What’s is a golf course owner to do?

At the time, I was permitting new golf courses, the 18-hole Elk Run Golf Course, owned by Covington Golf, Inc. in Maple Valley, WA was constructed.  Nine holes were built on land leased from King County and nine holes wound their way through the master-planned community. For over 20 years, the golf culture created community and neighborliness. Then as with everything in life, things changed. The Tahoma School District secured Elk Run’s leased nine holes for the site of their new public high school, now scheduled to open in Fall 2017. As owners, Covington Golf, Inc. decided a nine-hole course would not thrive and the last club was swung at Elk Run in 2014.

2016 Garlic Crop at Elk Run Farm

After searching for a new use for their golf course land, the Elk Run owners partnered with the South King County Food Coalition (“SKCFC”) to build a farm to grow produce for local food banks! For clients served by the SKCFC’s 12-member coalition, often freshly-grown, healthy produce is rare. Many food banks lack fresh fruits and vegetables for their clientele, as canned and processed foods and grains are much easier to collect, store, and distribute. Despite King County’s riches, 12.4% of the county’s population live below the poverty level (Employment Security Department). Of the 38 cities in King County, eleven of the cities with the lowest annual incomes are in South King County. The Maple Valley Food Bank, one of the South King County Food Coalition’s (“SKCFC”) 12-members, served 5,356 different individuals and 901,375 pounds of food in 2014-2015. There is an obvious need for fresh produce production for food banks in South King County. SKCFC agreed to sponsor the Elk Run Farm project as a concrete way to educate, nourish, and provide locally-grown produce to this important group of eaters.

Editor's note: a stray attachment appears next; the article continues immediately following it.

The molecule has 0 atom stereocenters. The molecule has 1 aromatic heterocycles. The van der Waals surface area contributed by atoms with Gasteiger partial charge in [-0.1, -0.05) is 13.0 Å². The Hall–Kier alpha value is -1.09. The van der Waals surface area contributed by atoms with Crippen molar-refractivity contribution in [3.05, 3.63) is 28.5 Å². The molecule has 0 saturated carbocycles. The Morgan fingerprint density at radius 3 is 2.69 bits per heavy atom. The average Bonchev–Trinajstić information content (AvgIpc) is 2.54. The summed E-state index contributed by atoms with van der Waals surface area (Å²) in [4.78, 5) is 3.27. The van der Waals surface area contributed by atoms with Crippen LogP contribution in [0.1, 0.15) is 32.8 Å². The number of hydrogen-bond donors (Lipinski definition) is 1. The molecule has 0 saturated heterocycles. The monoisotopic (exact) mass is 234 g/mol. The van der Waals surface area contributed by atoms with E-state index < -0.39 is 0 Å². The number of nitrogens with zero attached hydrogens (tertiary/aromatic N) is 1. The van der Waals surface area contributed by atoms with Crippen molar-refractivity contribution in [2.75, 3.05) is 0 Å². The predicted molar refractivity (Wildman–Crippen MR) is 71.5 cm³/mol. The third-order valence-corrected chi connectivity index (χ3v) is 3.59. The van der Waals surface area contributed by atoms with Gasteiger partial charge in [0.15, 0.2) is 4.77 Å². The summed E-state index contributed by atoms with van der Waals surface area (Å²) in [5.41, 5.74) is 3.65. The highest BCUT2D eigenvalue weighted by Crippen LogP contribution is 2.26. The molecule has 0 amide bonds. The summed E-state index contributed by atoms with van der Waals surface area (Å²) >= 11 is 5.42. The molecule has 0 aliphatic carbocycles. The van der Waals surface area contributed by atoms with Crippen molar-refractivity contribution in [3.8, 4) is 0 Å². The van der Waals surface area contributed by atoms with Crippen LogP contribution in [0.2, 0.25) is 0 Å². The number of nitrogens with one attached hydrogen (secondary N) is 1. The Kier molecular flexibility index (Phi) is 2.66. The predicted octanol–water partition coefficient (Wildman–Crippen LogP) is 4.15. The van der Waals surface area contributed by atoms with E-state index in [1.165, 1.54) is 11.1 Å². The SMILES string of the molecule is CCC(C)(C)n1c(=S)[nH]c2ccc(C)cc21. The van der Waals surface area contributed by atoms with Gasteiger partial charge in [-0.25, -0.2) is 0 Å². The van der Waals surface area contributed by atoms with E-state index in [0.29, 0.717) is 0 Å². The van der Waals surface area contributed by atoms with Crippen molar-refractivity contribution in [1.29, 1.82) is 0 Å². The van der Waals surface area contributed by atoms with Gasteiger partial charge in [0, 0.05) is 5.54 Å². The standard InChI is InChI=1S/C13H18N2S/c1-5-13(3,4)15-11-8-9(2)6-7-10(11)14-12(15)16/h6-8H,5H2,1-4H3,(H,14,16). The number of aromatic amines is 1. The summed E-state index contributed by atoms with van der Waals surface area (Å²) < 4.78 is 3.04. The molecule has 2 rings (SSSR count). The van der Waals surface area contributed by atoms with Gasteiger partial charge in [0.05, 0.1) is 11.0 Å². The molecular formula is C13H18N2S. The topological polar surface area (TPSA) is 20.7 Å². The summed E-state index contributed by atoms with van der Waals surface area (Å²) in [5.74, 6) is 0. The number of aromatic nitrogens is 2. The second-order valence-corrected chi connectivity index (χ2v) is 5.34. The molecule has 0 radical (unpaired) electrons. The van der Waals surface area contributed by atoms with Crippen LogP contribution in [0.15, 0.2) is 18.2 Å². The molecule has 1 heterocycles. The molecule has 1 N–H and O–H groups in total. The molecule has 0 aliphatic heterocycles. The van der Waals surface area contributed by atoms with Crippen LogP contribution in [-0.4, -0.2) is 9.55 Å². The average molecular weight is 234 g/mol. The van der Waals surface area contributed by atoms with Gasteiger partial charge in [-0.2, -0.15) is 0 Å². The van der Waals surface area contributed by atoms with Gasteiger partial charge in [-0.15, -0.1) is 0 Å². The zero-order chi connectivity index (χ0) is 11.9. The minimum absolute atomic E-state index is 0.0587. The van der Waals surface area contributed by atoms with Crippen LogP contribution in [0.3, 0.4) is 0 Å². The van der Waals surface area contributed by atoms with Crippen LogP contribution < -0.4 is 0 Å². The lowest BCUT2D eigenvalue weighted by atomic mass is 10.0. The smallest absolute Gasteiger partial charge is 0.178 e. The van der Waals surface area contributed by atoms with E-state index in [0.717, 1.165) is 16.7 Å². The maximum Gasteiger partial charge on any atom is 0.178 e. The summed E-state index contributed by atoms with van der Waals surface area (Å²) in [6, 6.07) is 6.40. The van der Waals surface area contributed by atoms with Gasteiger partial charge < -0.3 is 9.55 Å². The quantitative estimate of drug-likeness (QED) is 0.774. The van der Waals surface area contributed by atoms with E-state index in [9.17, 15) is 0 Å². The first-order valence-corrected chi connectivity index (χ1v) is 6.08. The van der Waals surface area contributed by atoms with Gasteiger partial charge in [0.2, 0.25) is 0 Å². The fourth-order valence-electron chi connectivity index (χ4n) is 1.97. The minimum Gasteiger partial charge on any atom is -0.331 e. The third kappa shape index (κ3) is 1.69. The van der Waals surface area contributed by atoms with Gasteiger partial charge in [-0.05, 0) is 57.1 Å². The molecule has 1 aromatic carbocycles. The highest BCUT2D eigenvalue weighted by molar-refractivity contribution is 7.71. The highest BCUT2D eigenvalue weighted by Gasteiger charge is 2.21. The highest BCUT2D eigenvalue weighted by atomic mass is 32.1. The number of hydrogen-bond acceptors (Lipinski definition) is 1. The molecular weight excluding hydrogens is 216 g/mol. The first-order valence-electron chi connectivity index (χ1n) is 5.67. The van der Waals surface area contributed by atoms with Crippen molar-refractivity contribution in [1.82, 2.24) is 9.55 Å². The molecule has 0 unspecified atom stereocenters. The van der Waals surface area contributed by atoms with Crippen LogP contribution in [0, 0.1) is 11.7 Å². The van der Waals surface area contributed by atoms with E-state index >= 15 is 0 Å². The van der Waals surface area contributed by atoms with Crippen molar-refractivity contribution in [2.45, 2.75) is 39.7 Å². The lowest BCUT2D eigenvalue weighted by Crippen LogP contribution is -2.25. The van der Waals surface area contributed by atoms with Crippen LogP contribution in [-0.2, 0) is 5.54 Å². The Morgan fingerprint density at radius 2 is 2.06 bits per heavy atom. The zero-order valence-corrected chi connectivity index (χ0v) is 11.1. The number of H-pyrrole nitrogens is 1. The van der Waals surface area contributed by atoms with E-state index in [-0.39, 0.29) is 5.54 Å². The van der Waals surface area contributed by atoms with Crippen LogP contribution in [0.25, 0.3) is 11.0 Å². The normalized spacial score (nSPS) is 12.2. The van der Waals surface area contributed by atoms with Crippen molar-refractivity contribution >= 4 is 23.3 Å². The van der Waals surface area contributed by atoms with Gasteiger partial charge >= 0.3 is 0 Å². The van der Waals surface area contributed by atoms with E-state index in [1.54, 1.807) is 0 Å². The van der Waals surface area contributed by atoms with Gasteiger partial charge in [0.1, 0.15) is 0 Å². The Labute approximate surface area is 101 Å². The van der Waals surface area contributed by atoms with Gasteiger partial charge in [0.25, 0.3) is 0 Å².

Elk Run Farmer—Maria Anderson

Elk Run Farmer Maria Anderson